Charles Gounod's adaptation of Shakespeare's Romeo and Juliet (Roméo et Juliette) premiered Sunday afternoon, November 6 at LA Opera and will run until Saturday November 26. The familiar story of the ill-fated lovers stars Georgian-born soprano Nino Machaidze as Juliette and Tuscan tenor Vittorio Grigolo as Romeo. Vladimir Chernov plays her bombastic father, and the strong supporting cast includes Museop Kim as Mercutio, Alexey Sayapin as Tybalt, Daniel Armstrong as Count Paris, and Ronnita Nicole Miller as Juliette's attendant (the Nurse). This production is a revival of an original LA Opera version first mounted in 2005. It is directed by the Royal Shakespeare Company's Ian Judge and conducted by Maestro Placido Domingo. The opera runs just over three hours with one fifteen-minute intermission.
Georja: Friends and associates who are not frequent opera attendees are always asking me for advice on going to the opera. Hands down I would heartily recommend to them, and to ardent opera fans as well, the current masterful production of Charles Gounod’s Roméo et Juliette at LA Opera.
Gerald: At rise, we begin at the end, with the huge chorus - the families Capulet and Montague - garthered around the bier of the dead lovers. They express their guilt and remorse - too late - for the bloody feud. Much of it is a capella, booming and powerful. The LA company's world-class chorus is a starring character in this emotional story.
Georja: This production has so much to offer and, having just seen it, I would consider it to be impeccable and the very highest artistic achievement. The timeless story itself is a built in calling card. Nearly everyone is familiar with Shakespeare’s haunting and tragic love story about teens from warring families who fall completely in love. It is a compelling drama, more so than many of the story lines of other opera dramas, which tend to be more convoluted. This opera follows closely the bard’s story line, minus many of the subplots. You also lose most of Shakespeare’s magical poetry. But you do gain the delicious added element of the music, which embellishes and brings out every ounce of the intense emotional life of the characters.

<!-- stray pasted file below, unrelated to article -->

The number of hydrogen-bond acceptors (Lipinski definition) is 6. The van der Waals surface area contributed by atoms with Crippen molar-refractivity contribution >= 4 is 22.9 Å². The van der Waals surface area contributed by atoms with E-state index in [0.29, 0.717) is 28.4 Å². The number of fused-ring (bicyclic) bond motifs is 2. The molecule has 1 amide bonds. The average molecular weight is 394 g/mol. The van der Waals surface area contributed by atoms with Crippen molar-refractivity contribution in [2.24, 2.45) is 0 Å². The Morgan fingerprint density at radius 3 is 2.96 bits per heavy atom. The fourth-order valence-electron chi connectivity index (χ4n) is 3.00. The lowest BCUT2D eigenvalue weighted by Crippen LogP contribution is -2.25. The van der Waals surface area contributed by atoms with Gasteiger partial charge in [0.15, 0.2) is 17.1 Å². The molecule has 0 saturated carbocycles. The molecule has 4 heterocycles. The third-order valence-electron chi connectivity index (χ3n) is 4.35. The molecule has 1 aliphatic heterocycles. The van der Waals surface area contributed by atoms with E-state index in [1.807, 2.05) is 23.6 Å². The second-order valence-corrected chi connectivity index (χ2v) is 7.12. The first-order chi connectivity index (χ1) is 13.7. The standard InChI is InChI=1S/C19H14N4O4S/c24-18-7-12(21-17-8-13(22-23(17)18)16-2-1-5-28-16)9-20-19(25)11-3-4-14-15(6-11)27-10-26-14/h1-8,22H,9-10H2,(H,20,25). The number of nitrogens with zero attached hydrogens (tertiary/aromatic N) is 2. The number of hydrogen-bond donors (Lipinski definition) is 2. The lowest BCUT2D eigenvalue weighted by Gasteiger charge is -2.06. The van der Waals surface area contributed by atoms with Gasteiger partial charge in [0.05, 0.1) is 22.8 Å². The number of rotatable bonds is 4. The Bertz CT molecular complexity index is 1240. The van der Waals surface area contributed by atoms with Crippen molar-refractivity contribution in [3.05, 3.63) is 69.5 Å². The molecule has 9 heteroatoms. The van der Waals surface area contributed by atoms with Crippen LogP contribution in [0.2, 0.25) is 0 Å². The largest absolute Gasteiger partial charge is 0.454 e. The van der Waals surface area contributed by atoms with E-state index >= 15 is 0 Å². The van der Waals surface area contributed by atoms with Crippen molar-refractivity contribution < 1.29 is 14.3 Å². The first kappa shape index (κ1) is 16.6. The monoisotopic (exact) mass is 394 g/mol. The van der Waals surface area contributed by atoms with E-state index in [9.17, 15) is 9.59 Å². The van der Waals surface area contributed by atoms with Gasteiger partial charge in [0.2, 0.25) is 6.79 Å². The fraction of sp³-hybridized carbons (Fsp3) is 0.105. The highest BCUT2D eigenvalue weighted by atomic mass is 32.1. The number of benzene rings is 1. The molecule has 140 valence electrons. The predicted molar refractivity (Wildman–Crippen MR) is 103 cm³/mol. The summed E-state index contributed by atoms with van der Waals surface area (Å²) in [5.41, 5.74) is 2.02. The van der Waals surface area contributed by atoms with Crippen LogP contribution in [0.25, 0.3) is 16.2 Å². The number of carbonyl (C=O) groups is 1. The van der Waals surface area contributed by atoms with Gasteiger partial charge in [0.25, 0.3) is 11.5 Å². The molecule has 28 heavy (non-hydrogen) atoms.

Gerald: You'll find a few of Shakespeare's memorable lines in the libretto. But for the most part, this is big emotion, not words, with the extensive cast of the play and its complex plotting greatly simplified. Think "I love you" and "I need you" taking up an entire scene, and yet you're not bored in the least. It's the power of opera, something marvelous beyond what words - even forceful words - can express.
Georja: At the helm of the orchestra is the beloved Placido Domingo, Eli and Edy The Broad General Director. He also conducted the original LA Opera production in 2005. He writes, “Although I have been eager to revive Romeo, I was willing to wait until I could find the perfect duo of lovers for the title roles, and I hope that you will agree that we have found them.”